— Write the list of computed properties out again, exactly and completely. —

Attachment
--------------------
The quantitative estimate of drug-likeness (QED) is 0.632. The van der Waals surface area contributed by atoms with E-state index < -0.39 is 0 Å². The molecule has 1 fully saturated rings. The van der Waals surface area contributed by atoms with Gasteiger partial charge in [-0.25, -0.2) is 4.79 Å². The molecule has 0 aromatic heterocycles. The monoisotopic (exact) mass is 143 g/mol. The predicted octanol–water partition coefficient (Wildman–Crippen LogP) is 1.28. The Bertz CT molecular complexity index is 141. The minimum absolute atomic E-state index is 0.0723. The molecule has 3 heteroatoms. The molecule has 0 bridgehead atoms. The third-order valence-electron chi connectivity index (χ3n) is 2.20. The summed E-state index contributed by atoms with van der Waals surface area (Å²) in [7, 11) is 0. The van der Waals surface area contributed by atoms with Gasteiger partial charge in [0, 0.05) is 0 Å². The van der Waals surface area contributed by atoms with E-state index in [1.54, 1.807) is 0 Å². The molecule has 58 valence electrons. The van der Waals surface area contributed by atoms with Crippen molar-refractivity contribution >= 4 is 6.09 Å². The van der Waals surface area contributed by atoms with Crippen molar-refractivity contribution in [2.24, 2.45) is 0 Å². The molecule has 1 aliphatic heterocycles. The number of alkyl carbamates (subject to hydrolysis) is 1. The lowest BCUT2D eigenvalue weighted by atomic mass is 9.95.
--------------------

The quantitative estimate of drug-likeness (QED) is 0.632. The van der Waals surface area contributed by atoms with E-state index < -0.39 is 0 Å². The molecule has 1 fully saturated rings. The van der Waals surface area contributed by atoms with Gasteiger partial charge in [-0.25, -0.2) is 4.79 Å². The molecule has 0 aromatic heterocycles. The monoisotopic (exact) mass is 143 g/mol. The predicted octanol–water partition coefficient (Wildman–Crippen LogP) is 1.28. The Bertz CT molecular complexity index is 141. The minimum absolute atomic E-state index is 0.0723. The molecule has 3 heteroatoms. The molecule has 0 bridgehead atoms. The third-order valence-electron chi connectivity index (χ3n) is 2.20. The summed E-state index contributed by atoms with van der Waals surface area (Å²) in [7, 11) is 0. The van der Waals surface area contributed by atoms with Gasteiger partial charge in [0, 0.05) is 0 Å². The van der Waals surface area contributed by atoms with E-state index in [1.54, 1.807) is 0 Å². The molecule has 58 valence electrons. The van der Waals surface area contributed by atoms with Crippen molar-refractivity contribution >= 4 is 6.09 Å². The van der Waals surface area contributed by atoms with Crippen molar-refractivity contribution in [2.24, 2.45) is 0 Å². The molecule has 1 aliphatic heterocycles. The number of alkyl carbamates (subject to hydrolysis) is 1. The lowest BCUT2D eigenvalue weighted by atomic mass is 9.95.